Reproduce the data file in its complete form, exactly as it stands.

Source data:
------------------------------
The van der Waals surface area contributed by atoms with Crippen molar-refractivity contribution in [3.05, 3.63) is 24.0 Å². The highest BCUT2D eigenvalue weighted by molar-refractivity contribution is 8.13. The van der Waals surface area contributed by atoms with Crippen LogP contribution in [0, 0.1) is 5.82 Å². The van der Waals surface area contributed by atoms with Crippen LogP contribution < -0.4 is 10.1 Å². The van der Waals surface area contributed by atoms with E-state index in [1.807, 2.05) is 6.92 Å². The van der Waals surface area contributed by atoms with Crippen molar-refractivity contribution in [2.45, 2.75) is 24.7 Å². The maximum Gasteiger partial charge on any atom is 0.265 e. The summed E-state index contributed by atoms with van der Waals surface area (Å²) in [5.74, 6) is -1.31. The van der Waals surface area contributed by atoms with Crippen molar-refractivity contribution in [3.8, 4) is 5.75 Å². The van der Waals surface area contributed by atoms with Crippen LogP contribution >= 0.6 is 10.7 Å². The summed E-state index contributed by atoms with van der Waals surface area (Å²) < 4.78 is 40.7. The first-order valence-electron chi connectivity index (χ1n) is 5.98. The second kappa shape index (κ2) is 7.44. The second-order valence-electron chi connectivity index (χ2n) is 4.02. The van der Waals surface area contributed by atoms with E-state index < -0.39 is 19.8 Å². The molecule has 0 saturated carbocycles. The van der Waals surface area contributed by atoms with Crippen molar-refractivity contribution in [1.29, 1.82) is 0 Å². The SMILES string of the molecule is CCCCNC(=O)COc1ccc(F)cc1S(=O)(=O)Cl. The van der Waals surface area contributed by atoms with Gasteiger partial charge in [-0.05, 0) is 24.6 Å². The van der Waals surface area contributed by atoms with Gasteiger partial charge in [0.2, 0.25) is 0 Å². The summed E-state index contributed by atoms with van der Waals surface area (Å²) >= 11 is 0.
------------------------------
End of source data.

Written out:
The van der Waals surface area contributed by atoms with Crippen molar-refractivity contribution in [3.05, 3.63) is 24.0 Å². The highest BCUT2D eigenvalue weighted by molar-refractivity contribution is 8.13. The van der Waals surface area contributed by atoms with Crippen LogP contribution in [0, 0.1) is 5.82 Å². The van der Waals surface area contributed by atoms with Crippen LogP contribution < -0.4 is 10.1 Å². The van der Waals surface area contributed by atoms with E-state index in [1.807, 2.05) is 6.92 Å². The van der Waals surface area contributed by atoms with Crippen molar-refractivity contribution in [2.45, 2.75) is 24.7 Å². The maximum Gasteiger partial charge on any atom is 0.265 e. The summed E-state index contributed by atoms with van der Waals surface area (Å²) in [5.74, 6) is -1.31. The van der Waals surface area contributed by atoms with Crippen molar-refractivity contribution in [3.8, 4) is 5.75 Å². The van der Waals surface area contributed by atoms with Crippen LogP contribution >= 0.6 is 10.7 Å². The summed E-state index contributed by atoms with van der Waals surface area (Å²) < 4.78 is 40.7. The first-order valence-electron chi connectivity index (χ1n) is 5.98. The second kappa shape index (κ2) is 7.44. The second-order valence-electron chi connectivity index (χ2n) is 4.02. The van der Waals surface area contributed by atoms with E-state index < -0.39 is 19.8 Å². The molecule has 0 saturated carbocycles. The van der Waals surface area contributed by atoms with Crippen molar-refractivity contribution in [1.29, 1.82) is 0 Å². The SMILES string of the molecule is CCCCNC(=O)COc1ccc(F)cc1S(=O)(=O)Cl. The van der Waals surface area contributed by atoms with Gasteiger partial charge in [-0.05, 0) is 24.6 Å². The van der Waals surface area contributed by atoms with Gasteiger partial charge in [0.2, 0.25) is 0 Å². The summed E-state index contributed by atoms with van der Waals surface area (Å²) >= 11 is 0.